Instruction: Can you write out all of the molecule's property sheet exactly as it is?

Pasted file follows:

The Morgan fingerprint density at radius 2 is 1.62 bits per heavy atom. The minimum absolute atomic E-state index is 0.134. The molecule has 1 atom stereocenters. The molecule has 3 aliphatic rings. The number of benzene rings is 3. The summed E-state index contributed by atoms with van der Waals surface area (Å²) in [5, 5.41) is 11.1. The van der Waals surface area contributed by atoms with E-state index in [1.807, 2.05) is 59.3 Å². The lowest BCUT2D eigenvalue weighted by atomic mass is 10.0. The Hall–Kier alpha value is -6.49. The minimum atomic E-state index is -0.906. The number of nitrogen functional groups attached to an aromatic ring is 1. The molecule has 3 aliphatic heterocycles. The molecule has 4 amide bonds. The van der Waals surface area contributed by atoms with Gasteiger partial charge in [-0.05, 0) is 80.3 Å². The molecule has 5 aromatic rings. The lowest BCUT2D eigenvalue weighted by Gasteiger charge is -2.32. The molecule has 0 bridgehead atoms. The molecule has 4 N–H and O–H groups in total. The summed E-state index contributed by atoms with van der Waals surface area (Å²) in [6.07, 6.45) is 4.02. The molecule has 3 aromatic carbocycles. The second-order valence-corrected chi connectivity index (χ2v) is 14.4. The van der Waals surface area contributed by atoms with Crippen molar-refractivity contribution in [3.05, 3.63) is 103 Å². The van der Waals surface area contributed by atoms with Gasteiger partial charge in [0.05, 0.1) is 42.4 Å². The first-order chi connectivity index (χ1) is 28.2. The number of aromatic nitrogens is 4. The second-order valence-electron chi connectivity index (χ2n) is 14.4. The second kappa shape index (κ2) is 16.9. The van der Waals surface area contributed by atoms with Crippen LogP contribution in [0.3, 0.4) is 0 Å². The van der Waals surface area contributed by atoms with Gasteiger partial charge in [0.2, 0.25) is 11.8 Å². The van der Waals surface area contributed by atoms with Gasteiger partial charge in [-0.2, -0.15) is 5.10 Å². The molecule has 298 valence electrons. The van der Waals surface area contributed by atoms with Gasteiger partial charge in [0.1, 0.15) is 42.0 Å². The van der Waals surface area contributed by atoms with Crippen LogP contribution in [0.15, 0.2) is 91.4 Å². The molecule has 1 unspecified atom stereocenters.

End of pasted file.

The Morgan fingerprint density at radius 2 is 1.62 bits per heavy atom. The minimum absolute atomic E-state index is 0.134. The molecule has 1 atom stereocenters. The molecule has 3 aliphatic rings. The number of benzene rings is 3. The summed E-state index contributed by atoms with van der Waals surface area (Å²) in [5, 5.41) is 11.1. The van der Waals surface area contributed by atoms with E-state index in [1.807, 2.05) is 59.3 Å². The lowest BCUT2D eigenvalue weighted by atomic mass is 10.0. The Hall–Kier alpha value is -6.49. The minimum atomic E-state index is -0.906. The number of nitrogen functional groups attached to an aromatic ring is 1. The molecule has 3 aliphatic heterocycles. The molecule has 4 amide bonds. The van der Waals surface area contributed by atoms with Gasteiger partial charge in [-0.05, 0) is 80.3 Å². The molecule has 5 aromatic rings. The lowest BCUT2D eigenvalue weighted by Gasteiger charge is -2.32. The molecule has 0 bridgehead atoms. The molecule has 4 N–H and O–H groups in total. The summed E-state index contributed by atoms with van der Waals surface area (Å²) in [6.07, 6.45) is 4.02. The molecule has 3 aromatic carbocycles. The second-order valence-corrected chi connectivity index (χ2v) is 14.4. The van der Waals surface area contributed by atoms with Crippen molar-refractivity contribution in [3.05, 3.63) is 103 Å². The van der Waals surface area contributed by atoms with Gasteiger partial charge in [0.05, 0.1) is 42.4 Å². The first-order chi connectivity index (χ1) is 28.2. The number of aromatic nitrogens is 4. The second-order valence-electron chi connectivity index (χ2n) is 14.4. The second kappa shape index (κ2) is 16.9. The van der Waals surface area contributed by atoms with Crippen LogP contribution in [0.3, 0.4) is 0 Å². The van der Waals surface area contributed by atoms with Gasteiger partial charge in [0.2, 0.25) is 11.8 Å². The van der Waals surface area contributed by atoms with Gasteiger partial charge in [-0.2, -0.15) is 5.10 Å². The molecule has 298 valence electrons. The van der Waals surface area contributed by atoms with Gasteiger partial charge in [0.1, 0.15) is 42.0 Å². The van der Waals surface area contributed by atoms with Crippen LogP contribution in [0.15, 0.2) is 91.4 Å². The molecule has 1 unspecified atom stereocenters.